Natalie

McArthur

Short Research Description: 

Previous Institution: University of Massachusetts, Amherst

Full Research Description: 

I was born in California and lived in Maine but spent most of my life in Massachusetts. I
had a passion for science from a very young age and this was supported by my two parents who
were also scientists who work in the biotech industry. After graduating from high school, I went to
the University of Massachusetts, Amherst for my undergraduate studies where I graduated with a
Bachelor of Science with Honors in Biochemistry and Molecular Biology in 2018. In the
Gierasch Laboratory at UMass Amherst I studied the structural and functional effects of various
mutations in heat shock proteins (Hsp70). In the Gierasch lab, I developed a passion for
understanding protein biophysical dynamics and how these contribute to their function and
molecular interactions in the cell. My 2 ½ years on this project, was the subject of my senior
thesis and contributed to a publication which is currently under review for PNAS. This work
provided me with training in molecular biology, mutagenisis and cloning, protein biochemistry,
and biophysical characterization methods, along with fostering a passion for understanding the
role of proteins in the cell and how they interact with other molecules to contribute to a healthy
cellular environment.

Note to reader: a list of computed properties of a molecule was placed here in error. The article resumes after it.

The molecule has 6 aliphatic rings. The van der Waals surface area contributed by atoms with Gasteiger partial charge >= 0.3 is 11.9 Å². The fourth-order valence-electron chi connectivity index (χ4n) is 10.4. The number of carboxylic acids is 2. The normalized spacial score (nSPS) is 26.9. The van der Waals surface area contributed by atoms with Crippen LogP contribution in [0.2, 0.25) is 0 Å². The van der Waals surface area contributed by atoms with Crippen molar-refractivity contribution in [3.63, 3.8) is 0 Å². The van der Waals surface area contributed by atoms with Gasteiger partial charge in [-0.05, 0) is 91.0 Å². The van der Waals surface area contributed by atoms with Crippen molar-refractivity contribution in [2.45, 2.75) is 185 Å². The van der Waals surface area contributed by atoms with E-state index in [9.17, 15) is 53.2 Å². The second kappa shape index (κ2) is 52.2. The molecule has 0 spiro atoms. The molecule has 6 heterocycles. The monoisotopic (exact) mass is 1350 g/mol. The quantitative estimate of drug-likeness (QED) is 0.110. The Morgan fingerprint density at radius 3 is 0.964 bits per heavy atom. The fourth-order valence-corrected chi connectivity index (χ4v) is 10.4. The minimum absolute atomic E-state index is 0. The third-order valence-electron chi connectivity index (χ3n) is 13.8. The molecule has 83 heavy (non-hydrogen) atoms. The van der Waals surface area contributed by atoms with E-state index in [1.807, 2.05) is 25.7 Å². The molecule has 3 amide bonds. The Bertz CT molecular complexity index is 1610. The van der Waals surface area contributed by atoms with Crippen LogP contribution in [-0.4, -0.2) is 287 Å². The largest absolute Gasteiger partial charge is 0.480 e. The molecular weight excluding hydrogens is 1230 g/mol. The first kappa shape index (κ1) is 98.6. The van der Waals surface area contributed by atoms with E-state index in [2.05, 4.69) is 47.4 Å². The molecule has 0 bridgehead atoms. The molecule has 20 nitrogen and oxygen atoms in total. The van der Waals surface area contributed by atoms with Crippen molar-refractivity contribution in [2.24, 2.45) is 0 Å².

Through my studies in heat shock proteins, I have learned how widespread the effects of a
singular protein can be in the cell along with appreciating just how deleterious minor functional
changes can be. I aim to use my knowledge from this work and apply it to my graduate research
to expand my knowledge of the molecular underpinnings of a cell. There are several research
directions that I am interested in, the first being the biophysical and structural study of proteins.
The understanding of their structure is critical to nearly all cellular pathways and I am fascinated
by the relationship between intracellular interactions and protein structure. Secondly, I am
interested in applying my knowledge of protein structure and function relationships to the study
of molecular pathways and homeostasis in the cell. Whether this is developmental, or disease
associated pathways, I am intrigued by how these complex reactions dictate a cell’s fate. Finally,
I am especially interested in the molecular etiology of diseases, particularly neurologic diseases,
and what changes within the cell causes it to shift from a healthy to a diseased state. The role of
proteins in a disease pathology is widespread and I aim to uncover how the intracellular
environment enters an unhealthy state to ultimately learn how to treat harmful disorders.
From structural and biophysical research, to the study of a protein’s role in molecular
pathways and disease, I am eager to continue my passion for scientific research in the Columbia
scientific community.

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